According to a June 7 note from Benjamin Reitzes, managing director and macro strategist at BMO, “If the data remain firm over the coming few weeks, another 25 bp hike in July looks likely.” 

TD was expecting a 25 basis points rate increase on June 7 and is calling for another one in July, at which point it says the BoC will stop the hiking cycle with the overnight rate target at 5 percent.

“We do not believe 25bps will be enough to bring the economy back into balance and continue to look for another rate hike in July,” says a note from TD.

Pushing Out Any Potential Recession

The Bank of Canada will publish new quarterly forecasts on July 12, but other analysts have already done so in June and they reflect a stronger 2023 and a less rosy 2024 on balance.

In its world outlook, Deutsche Bank published on June 5 growth forecasts for Canada that showed a big drop expected for 2024 and slight improvements for 2023 and 2025.

Deutsche Bank’s forecast for 2023 growth is 1.4 percent, 0.7 percent in 2024, and up to 2.5 percent in 2025.

The Organisation for Economic Co-operation and Development (OECD) outlook, published on June 7, sees 2023 and 2024 growth both at 1.4 percent for Canada.

“To durably return inflation to target, the policy rate will need to remain at its current level of 4.5 percent until mid-2024,” according to the OECD, prior to the June 7 BoC rate increase.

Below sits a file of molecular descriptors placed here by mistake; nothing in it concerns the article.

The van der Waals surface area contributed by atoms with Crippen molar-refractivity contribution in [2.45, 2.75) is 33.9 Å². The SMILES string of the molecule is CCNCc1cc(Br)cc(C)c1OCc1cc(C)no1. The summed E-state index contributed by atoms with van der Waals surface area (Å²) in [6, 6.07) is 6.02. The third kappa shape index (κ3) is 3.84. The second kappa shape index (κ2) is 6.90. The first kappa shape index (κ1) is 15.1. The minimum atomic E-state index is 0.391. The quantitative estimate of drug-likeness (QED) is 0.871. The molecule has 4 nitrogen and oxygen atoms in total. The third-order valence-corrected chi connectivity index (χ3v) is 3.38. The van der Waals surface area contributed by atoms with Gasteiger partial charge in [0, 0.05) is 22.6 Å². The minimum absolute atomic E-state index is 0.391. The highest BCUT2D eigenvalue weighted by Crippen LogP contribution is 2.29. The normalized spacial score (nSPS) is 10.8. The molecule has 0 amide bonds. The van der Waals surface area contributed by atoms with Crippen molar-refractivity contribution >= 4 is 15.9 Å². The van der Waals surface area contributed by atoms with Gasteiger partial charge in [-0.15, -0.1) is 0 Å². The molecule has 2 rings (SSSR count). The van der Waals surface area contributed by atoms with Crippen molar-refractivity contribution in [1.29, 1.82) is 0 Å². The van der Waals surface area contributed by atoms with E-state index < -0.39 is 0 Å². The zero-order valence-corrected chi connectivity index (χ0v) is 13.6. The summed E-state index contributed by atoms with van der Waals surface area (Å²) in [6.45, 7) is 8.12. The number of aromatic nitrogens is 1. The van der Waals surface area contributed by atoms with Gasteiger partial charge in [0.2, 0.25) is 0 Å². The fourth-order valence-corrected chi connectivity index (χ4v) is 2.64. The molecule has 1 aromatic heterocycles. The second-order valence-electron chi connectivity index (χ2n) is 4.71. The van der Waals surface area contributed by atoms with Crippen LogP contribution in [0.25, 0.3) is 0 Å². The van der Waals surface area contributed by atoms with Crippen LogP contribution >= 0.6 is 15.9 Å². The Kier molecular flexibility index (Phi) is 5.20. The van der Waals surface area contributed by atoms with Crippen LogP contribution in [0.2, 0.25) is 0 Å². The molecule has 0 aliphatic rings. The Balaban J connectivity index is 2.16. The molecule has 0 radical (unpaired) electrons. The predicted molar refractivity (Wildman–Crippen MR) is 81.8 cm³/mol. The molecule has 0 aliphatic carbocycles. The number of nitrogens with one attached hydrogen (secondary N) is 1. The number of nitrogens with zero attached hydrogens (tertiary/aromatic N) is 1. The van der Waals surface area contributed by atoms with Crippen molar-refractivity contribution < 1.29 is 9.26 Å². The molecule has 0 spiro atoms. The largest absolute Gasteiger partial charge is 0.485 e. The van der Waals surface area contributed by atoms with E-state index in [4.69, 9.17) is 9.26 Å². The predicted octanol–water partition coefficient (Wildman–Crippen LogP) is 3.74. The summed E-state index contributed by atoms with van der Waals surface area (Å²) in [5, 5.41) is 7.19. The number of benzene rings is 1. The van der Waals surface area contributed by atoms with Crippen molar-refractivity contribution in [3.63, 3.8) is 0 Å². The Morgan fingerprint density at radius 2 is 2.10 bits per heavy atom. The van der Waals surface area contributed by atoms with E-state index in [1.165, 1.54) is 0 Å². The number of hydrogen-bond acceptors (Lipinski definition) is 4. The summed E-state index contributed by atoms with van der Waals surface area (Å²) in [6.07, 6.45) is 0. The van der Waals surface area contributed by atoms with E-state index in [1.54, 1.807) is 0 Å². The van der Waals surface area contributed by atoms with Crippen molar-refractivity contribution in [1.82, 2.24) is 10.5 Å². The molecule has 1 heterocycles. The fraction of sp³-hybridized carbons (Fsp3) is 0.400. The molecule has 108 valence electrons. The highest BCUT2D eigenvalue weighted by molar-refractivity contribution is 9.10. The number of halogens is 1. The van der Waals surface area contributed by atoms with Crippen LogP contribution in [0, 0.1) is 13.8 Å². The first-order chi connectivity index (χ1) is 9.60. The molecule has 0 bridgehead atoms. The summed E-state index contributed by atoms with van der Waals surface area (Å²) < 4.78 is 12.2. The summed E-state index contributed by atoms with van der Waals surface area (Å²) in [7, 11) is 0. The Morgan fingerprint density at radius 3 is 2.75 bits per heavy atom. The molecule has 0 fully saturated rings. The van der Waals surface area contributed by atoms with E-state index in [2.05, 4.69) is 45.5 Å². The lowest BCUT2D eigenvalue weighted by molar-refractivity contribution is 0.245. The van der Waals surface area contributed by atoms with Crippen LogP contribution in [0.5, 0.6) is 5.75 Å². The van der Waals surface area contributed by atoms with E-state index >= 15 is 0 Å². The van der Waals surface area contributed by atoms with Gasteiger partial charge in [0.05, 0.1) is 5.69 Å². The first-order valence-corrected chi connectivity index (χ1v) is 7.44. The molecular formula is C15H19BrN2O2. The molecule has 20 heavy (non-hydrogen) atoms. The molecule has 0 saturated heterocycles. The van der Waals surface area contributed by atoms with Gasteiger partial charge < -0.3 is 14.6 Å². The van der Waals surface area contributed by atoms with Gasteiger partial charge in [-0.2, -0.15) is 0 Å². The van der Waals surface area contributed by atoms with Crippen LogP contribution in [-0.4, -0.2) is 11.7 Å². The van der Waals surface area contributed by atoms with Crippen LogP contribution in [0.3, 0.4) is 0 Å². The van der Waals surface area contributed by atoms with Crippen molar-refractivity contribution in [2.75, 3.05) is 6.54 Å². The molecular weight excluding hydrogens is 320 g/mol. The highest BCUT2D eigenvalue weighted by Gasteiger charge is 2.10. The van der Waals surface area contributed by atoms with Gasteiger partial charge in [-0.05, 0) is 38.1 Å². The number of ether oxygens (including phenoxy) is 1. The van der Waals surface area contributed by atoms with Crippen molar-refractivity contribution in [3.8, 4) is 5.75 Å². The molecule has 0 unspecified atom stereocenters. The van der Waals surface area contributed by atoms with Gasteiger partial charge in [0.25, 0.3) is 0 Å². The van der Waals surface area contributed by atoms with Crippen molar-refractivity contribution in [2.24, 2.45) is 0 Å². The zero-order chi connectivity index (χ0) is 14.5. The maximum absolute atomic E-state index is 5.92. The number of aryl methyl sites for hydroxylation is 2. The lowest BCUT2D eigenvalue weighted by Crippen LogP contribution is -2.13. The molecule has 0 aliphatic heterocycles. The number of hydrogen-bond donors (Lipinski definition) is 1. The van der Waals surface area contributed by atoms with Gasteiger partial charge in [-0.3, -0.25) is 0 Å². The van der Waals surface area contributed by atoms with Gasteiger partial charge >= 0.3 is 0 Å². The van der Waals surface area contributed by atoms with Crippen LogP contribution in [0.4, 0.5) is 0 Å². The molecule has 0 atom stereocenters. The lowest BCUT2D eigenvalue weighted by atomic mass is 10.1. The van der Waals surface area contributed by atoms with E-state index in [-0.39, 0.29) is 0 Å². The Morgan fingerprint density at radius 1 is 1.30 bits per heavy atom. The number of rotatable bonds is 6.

The OECD projects Canada’s unemployment rate rising to 5.7 percent in 2024 from 5.2 percent in 2023.

In April, the BoC forecasted 1.4 percent growth for 2023 and 1.3 percent growth for 2024, before the rebound to 2.5 percent in 2025.

Economy Still Hot

Ambler reiterated that it takes a while for the rate hikes to work their way through the system and any potential recession really hasn’t happened.

“If there’s a precautionary motive for consumers, it still hasn’t kicked in, but maybe the extra quarter point will make it kick in,” he said.

The Bank of Canada previously talked about very weak growth in the first half of 2023, but the first quarter grew significantly faster (3.1 percent) than what it forecast in April (2.3 percent). The BoC predicted in April just 1.0 percent growth for the second quarter of 2023.

Related Coverage

Consumers continue to spend and exports surged in the first quarter. Unemployment—5.0 percent in April—has not increased from extremely low levels and the housing market is strengthening.

“Excess demand in the economy looks to be more persistent than anticipated,” the BoC said.

April’s home sales were up 11.3 percent month-over-month, marking the strongest monthly advance in almost three years, RBC noted on May 15. 

“Spring 2023 is likely the turnaround point for the market,” said RBC assistant chief economist Robert Hogue in the note.